The tram which crashed killing seven people has been removed from the scene, as a police probe claims that another tram almost derailed in the same location last week.
Six men and one woman died and more than 50 people were injured when the carriages flipped over as the tram turned around a sharp bend in Croydon, south London, during the morning commute on Wednesday.
Among the dead were a mother with two young children, a new father, a teenager and a grandfather on his way to work after swapping shifts, according to reports.
The tram's driver was arrested on suspicion of manslaughter and questioned by investigators who have said the vehicle was travelling "significantly" above the permitted speed.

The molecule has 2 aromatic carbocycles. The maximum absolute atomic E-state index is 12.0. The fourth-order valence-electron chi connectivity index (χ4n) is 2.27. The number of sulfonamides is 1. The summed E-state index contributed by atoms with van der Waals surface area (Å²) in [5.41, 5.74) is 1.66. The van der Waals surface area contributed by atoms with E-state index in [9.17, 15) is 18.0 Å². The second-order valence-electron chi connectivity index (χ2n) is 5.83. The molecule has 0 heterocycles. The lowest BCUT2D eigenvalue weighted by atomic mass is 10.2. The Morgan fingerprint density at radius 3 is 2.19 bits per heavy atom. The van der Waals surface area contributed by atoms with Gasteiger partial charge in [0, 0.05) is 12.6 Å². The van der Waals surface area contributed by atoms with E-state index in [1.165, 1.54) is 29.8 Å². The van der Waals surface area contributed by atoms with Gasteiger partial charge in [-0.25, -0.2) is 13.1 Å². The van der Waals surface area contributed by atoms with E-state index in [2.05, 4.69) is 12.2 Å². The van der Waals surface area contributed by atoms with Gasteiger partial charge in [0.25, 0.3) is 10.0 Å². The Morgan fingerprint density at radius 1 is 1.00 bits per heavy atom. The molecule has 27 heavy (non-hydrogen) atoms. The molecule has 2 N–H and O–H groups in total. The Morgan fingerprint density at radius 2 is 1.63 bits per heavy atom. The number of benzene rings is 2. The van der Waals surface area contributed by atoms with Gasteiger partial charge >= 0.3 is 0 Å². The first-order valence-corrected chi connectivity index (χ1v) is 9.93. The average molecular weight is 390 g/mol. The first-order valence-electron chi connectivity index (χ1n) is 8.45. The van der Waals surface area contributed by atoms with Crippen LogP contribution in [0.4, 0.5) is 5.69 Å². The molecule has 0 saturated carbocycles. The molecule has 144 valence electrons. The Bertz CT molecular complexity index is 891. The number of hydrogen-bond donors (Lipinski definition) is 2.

An operation to remove the 100ft-long articulated tram began late on Friday, with the sections seen being craned onto a flatbed lorry early on Saturday.
All sections have now been taken away from the scene as the Rail Accident Investigation Branch (RAIB) continues its investigation, British Transport Police (BTP) said.
The only woman to have been killed in the crash was named in reports as 35-year-old Dorota Rynkiewicz, a mother with two young daughters from New Addington.
Colleagues who started a crowdfunding page to raise £5,000 for her family said Rynkiewicz was "loved by many people".
The RAIB has launched a witness appeal, with anyone who was on the tram or has information relevant to the accident being asked to complete an incident form on the organisation's website.
On Friday, an extra minute's silence was held to remember the victims during the town's Armistice Day ceremony.